Review: THE INVISIBLE LIFE OF IVAN ISAENKO by Scott StambachThe Invisible Life of Ivan Isaenko by Scott Stambach
Published by St. Martin's Press on August 9th 2016
Pages: 336
Genres: Fiction, Literary
eARC provided by St. Martin's Press

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The Fault In Our Stars meets One Flew Over the Cuckoo's Nest

Seventeen-year-old Ivan Isaenko is a life-long resident of the Mazyr Hospital for Gravely Ill Children in Belarus. For the most part, every day is exactly the same for Ivan, which is why he turns everything into a game, manipulating people and events around him for his own amusement.

Until Polina arrives.

She steals his books. She challenges his routine. The nurses like her.
She is exquisite. Soon, he cannot help being drawn to her and the two forge a romance that is tenuous and beautiful and everything they never dared dream of. Before, he survived by being utterly detached from things and people. Now, Ivan wants something more: Ivan wants Polina to live.

Reading time 2 mins

This story was really emotional for me. The author begins as if he found this journal and allows Ivan’s own words to tell the story. I began reading and actually fell for the author’s introduction.It doesn’t matter if this is a true story or not. It is deliberately moving, extremely witty, and a little heartbreaking. From the first few words I was hooked.

Ivan is a very unique teenage character that is trapped in an unfortunate body. He is diagnosed with Connective tissue disorder, but his deformity includes malformation of his limbs. Ivan’s body has nubs for legs and only one arm, his hand only has three digits, and even his speech is affected. Ivan’s story never allows us to forget that, as I am sure he is always aware. He has lived his whole 17 years of life in Mazyr Hospital for Gravely Ill Children in in Belarus. He is only one of many children affected by the Chernobyl disaster of 1986 and the continued radiation of the region.

The author tells his story factually, he isn’t seeking sympathy. Ivan’s life is one of routines in the hospital. He assumes the role of a mindless person so he can glean information from the medical staff. It works well until one witty nurse, Natalya, catches on. Natalya gives Ivan books and takes the time to get to know him. Ivan’s life takes a sharp turn when Polina, an orphaned teen with leukemia, gets admitted to the hospital. Polina is witty and challenges Ivan. Ivan’s story is written to her and for her. Her condition is also unfortunate but seeing her through Ivan’s eyes allowed me to fall so in love. Despite my best efforts to not get attached I couldn’t help myself.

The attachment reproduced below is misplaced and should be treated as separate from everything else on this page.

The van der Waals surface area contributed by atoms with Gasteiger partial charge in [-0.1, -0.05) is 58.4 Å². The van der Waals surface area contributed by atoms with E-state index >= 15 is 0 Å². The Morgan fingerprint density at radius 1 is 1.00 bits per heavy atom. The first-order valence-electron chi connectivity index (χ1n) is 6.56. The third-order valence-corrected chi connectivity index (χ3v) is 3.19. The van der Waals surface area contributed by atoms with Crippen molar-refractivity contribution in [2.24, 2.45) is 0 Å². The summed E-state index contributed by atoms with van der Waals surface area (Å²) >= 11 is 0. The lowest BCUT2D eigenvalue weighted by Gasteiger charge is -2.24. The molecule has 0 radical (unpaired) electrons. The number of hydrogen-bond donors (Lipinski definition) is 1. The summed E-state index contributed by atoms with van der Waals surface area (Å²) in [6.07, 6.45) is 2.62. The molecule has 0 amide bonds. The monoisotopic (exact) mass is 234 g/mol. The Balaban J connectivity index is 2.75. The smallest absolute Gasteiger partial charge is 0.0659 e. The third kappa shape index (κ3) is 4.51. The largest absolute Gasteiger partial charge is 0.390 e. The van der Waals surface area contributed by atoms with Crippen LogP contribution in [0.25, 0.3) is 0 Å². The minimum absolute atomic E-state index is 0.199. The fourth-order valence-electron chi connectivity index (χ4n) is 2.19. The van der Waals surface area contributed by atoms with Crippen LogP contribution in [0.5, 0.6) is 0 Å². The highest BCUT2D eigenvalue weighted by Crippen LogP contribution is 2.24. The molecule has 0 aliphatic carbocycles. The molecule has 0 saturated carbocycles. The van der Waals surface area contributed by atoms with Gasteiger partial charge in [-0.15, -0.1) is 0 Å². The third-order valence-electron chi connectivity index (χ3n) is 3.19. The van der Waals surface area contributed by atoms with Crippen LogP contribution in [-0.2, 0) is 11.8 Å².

Ivan’s story is brilliant and surprising. This is not just a story that pulls on heartstrings. It redefines what it means to be alive. I want to reread this book just to get to hang out with these characters. Ivan is witty and honest about his situation. He is a typical teenage boy, with a really unique worldview.

The author mentions on his website that he was inspired to write Ivan’s story after he watched the documentary Chernobyl’s Heart. The author gives Ivan, and all the children affected by Chernobyl, a voice that needs to be heard. I cried, I loved, I learned, and I will not forget. I would recommend this book to anyone who enjoys a thought provoking character.

My Rating


About Scott Stambach

14772284Scott Stambach lives in San Diego where he teaches physics and astronomy at Grossmont and Mesa colleges. He also collaborates with Science for Monks, a group of educators and monastics working to establish science programs in Tibetan Monasteries throughout India. He has written about his experiences working with monks of Sera Jey monastery and has published short fiction in several literary journals including Ecclectica, Stirring, and Convergence.

I received this product free of charge in exchange for an honest review. This post contains affiliate links. This review is in compliance with the FTC guidelines.

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